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Malloy Proposes Sunday Liquor Sales

FAIRFIELD COUNTY, Conn. – Sunday liquor sales may finally come to Connecticut if Gov. Dannel P. Malloy has his way. The governor announced Saturday afternoon that he intends to introduce legislation updating state liquor laws that date to Prohibition.

“These laws are outdated and they artificially increase the price of alcohol to Connecticut consumers,” Malloy said in a statement. “By allowing Sunday sales, by removing distribution and sale restrictions and by amending permit regulations, we’re going to help Connecticut regain its competitive edge in this industry, and we’re going to give consumers a break.”

The proposal would eliminate minimum pricing, which Malloy argues would lower costs for consumers. It would also allow the sale of alcohol not only on Sundays, but also on holidays and on Mondays that come after Sunday holidays.

Malloy said the goal is to keep Connecticut competitive with neighboring states that have modified their laws “to reflect modern-day realties.” Other than Connecticut, the only state in the country that bans Sunday sales of alcohol is Indiana, Malloy said.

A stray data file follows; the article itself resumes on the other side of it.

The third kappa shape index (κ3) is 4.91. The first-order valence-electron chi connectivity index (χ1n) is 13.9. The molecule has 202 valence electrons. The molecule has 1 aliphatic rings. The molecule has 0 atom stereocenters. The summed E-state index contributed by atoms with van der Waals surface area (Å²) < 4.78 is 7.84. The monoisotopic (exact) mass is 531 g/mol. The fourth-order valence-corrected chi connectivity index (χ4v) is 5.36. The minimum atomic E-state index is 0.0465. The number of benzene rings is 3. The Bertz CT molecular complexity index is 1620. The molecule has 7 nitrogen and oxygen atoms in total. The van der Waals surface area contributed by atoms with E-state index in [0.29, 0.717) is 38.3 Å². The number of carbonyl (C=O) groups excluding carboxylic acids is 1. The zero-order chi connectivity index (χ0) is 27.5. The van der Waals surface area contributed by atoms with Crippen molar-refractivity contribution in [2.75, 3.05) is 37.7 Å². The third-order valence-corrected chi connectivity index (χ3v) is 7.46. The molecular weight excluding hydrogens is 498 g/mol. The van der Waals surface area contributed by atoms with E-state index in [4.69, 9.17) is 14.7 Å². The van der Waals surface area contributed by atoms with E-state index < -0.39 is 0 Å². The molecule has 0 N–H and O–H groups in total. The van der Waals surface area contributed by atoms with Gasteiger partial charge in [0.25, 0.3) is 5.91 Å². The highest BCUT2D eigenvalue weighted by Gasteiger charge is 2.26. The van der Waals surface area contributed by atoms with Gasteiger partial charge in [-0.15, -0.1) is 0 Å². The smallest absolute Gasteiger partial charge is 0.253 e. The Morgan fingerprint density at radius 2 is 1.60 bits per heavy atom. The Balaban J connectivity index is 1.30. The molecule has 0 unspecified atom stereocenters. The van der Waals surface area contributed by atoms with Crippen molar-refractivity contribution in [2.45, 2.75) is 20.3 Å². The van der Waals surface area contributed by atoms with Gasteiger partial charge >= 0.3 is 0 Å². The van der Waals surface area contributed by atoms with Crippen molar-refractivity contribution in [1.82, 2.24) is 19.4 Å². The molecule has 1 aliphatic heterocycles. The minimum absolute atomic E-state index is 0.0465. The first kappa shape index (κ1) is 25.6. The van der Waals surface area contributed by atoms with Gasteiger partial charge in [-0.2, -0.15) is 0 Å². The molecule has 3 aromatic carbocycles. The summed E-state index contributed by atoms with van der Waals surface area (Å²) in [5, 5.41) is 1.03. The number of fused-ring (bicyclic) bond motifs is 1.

“Our statutes have collected dust and it has resulted in consumers shopping in bordering states, causing Connecticut retailers to lose $570 million in sales each year to surrounding states by some industry estimates,” said Malloy in the statement, calling his proposal “pro consumer,” “pro mom and pop” and “pro dollars being spent within the state.”

Connecticut voters said they supported Sunday alcohol sales in liquor stores, 56 percent to 39 percent, according to a Quinnipiac University Poll on March 18, 2010. Men said they supported Sunday sales 62 percent to 33 percent, and women supported it 50 percent vs. 46 percent.

The Connecticut Package Stores Association has stated its opposition to repeal the Sunday ban and said the legislature would not allow it. “The majority of Connecticut’s legislators will not allow such a bill to pass, as has been the case for over 15 years,” according to its website. It also argued that additional hours of sale would not boost revenue but would only spread six days' worth of sales over seven days.

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